This post is not for those demented souls who think that Rod Blagojevich’s approaches were so subtle that the Obama camp did not know that they was being shaken down. My timeline, which has now become the conventional account, strongly suggests otherwise.
And this post is also not for those Kool-Aid drinkers who think that Rahm Emanuel (or other staffer) was so incompetent or drunk with power that, knowing that their boss was being shaken down, they omitted to tell him, even while collecting Obama’s list of acceptable candidates and conveying it to Blagojevich. Staffers just don’t act like that – certainly not a new staffer in a transition period in a state from which the president hails.
We don’t yet know if Obama’s staff turned in Blagojevich. If Obama’s telling the truth that he was unaware of what was going on, it’s extraordinarily unlikely that an Obama staffer reported Blagojevich, since I can’t imagine that someone in the Obama camp would have turned in Blagojevich without telling Obama first.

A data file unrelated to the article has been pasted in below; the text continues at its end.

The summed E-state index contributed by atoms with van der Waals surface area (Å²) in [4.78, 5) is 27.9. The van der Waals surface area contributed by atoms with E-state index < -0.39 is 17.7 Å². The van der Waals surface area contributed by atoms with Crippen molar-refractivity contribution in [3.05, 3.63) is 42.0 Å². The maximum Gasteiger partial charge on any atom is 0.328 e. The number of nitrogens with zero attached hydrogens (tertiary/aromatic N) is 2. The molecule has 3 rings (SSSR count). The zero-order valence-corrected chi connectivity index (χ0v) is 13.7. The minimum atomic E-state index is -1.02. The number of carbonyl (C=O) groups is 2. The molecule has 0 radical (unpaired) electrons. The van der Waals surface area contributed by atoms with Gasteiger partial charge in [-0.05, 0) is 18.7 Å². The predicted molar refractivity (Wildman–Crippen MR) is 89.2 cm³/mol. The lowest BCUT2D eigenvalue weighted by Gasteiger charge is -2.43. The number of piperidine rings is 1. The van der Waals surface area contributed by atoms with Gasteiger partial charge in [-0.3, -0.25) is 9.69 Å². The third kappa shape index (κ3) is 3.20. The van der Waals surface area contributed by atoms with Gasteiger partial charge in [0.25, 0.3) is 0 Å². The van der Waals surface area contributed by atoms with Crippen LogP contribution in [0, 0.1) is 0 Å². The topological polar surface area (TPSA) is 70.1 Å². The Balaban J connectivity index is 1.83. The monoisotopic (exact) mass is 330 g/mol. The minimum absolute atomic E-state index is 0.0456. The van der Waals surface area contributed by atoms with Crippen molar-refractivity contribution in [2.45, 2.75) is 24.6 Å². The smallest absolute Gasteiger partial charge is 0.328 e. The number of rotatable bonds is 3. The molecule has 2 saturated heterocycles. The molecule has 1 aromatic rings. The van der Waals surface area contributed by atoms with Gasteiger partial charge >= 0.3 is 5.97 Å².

So, for the purpose of this post only, let’s make what may be the counterfactual assumption that none of Obama’s staff blew the whistle on Blagojevich.
As I pointed out before, the federal misprision statute has been conclusively interpreted not to punish mere silence; there must be something more for a conviction, such as accepting a benefit to keep silent. Nor would obstruction of justice be an easy charge against the Obama camp.
So we are in the realm of ethics, not criminal law.
In my opinion, whether it was reasonable for the Obama camp not to turn in Blagojevich depends on facts we don’t know yet. If Blagojevich himself offered an explicit quid pro quo in a conversation with Emanuel or David Axelrod, then I think the ethical thing would have been to turn him in to the FBI.